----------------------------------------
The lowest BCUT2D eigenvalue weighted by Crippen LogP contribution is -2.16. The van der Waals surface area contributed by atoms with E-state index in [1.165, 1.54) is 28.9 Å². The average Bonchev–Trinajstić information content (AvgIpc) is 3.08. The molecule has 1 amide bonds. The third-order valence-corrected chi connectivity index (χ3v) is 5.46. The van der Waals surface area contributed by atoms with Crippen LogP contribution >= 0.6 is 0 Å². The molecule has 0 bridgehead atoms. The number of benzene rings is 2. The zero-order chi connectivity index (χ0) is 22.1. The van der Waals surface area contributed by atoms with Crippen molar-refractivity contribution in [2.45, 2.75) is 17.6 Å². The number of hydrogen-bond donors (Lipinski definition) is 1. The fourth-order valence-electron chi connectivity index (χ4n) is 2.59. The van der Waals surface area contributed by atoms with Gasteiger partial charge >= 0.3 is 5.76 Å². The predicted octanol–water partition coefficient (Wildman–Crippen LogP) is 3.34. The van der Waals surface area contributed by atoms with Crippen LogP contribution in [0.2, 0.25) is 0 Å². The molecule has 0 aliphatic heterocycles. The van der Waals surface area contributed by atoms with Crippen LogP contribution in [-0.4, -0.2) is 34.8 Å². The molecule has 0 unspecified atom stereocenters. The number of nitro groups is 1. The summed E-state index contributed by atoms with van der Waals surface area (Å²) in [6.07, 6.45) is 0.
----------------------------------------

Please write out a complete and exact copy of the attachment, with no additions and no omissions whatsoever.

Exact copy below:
The lowest BCUT2D eigenvalue weighted by Crippen LogP contribution is -2.16. The van der Waals surface area contributed by atoms with E-state index in [1.165, 1.54) is 28.9 Å². The average Bonchev–Trinajstić information content (AvgIpc) is 3.08. The molecule has 1 amide bonds. The third-order valence-corrected chi connectivity index (χ3v) is 5.46. The van der Waals surface area contributed by atoms with Crippen LogP contribution >= 0.6 is 0 Å². The molecule has 0 bridgehead atoms. The number of benzene rings is 2. The zero-order chi connectivity index (χ0) is 22.1. The van der Waals surface area contributed by atoms with Crippen molar-refractivity contribution in [2.45, 2.75) is 17.6 Å². The number of hydrogen-bond donors (Lipinski definition) is 1. The fourth-order valence-electron chi connectivity index (χ4n) is 2.59. The van der Waals surface area contributed by atoms with Gasteiger partial charge >= 0.3 is 5.76 Å². The predicted octanol–water partition coefficient (Wildman–Crippen LogP) is 3.34. The van der Waals surface area contributed by atoms with Crippen LogP contribution in [0.2, 0.25) is 0 Å². The molecule has 0 aliphatic heterocycles. The van der Waals surface area contributed by atoms with Crippen LogP contribution in [-0.4, -0.2) is 34.8 Å². The molecule has 0 unspecified atom stereocenters. The number of nitro groups is 1. The summed E-state index contributed by atoms with van der Waals surface area (Å²) in [6.07, 6.45) is 0.